You’re on the right track. Should have gone into a trust to begin with. But don’t do anything rash like trying to deed it back. Keep things quiet and put in whatever additional estate planning protections your elder care advisor suggests.
Re: How about both… - Posted by Redline
Posted by Redline on March 16, 2005 at 23:54:41:
If house is in trust with mom as beneficiary, and mom passes what happens then?
Re: its 3 years lookback and there is a - Posted by Sean
Posted by Sean on March 15, 2005 at 10:39:39:
This is why if you are young and healthy you should seriously consider LONG TERM CARE INSURANCE! If you are healthy and sub 30 you are looking at peanuts a month for the rest of your life to prevent this sort of thing from happening.
Closer you get to retirement age, the more expensive a month it gets.
definitely time for an attorney - Posted by Kristine-CA
Posted by Kristine-CA on March 15, 2005 at 11:05:31:
I agree with Dave regarding consulting with an attorney who
specializes in elder law and estate planning. These are people who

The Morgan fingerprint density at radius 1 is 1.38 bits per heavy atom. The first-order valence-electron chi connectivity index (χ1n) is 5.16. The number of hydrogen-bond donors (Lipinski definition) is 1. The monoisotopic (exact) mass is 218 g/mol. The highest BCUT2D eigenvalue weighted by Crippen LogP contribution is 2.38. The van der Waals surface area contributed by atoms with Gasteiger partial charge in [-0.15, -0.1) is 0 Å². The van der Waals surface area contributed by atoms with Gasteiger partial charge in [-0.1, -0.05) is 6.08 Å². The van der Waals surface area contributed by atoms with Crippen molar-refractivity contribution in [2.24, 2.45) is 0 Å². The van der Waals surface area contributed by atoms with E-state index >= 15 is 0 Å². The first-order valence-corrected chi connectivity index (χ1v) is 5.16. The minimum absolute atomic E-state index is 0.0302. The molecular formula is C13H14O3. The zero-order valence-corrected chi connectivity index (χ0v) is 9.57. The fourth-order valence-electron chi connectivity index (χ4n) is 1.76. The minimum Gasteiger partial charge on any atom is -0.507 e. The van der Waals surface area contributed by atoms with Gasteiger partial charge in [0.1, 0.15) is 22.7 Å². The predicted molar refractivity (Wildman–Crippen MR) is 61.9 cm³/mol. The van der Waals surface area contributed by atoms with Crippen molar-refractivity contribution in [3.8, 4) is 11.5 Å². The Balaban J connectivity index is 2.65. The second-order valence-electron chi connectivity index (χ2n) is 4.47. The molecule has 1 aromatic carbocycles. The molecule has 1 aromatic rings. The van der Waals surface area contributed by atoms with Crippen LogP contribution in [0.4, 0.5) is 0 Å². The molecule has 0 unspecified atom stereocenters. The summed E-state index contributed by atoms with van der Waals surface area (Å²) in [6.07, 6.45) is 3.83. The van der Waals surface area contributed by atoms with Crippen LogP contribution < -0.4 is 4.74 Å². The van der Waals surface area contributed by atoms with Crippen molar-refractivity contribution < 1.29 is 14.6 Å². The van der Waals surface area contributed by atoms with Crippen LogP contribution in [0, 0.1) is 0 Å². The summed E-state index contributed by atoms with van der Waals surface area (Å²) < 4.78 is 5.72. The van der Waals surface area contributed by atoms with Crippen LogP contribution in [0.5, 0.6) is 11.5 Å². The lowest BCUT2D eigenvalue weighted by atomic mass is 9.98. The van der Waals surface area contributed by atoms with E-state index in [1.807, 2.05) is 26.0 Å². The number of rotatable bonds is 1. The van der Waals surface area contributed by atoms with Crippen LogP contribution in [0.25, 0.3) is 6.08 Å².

have the most experience with the issues surrounding health care
costs and estates.
Just transferring to a trust won’t necessarily do it either. Here in CA,
Medi-CAL has gone after the deceased’s interest in a trust–and won.
The whole point of using trust in these circumstances was to prevent
this from happening (Medi-CAL claims against the estate). But the
state has successfully gotten paid out a decedent’s interest in a trust.
Elder law attorneys that I have met really know their stuff regarding
relevant case history and spending down techniques. Definitely worth
the money, IMO. Kristine
Re: How about both… - Posted by David Alexander
Posted by David Alexander on March 17, 2005 at 02:32:28:
trustee decides based on moms wishes…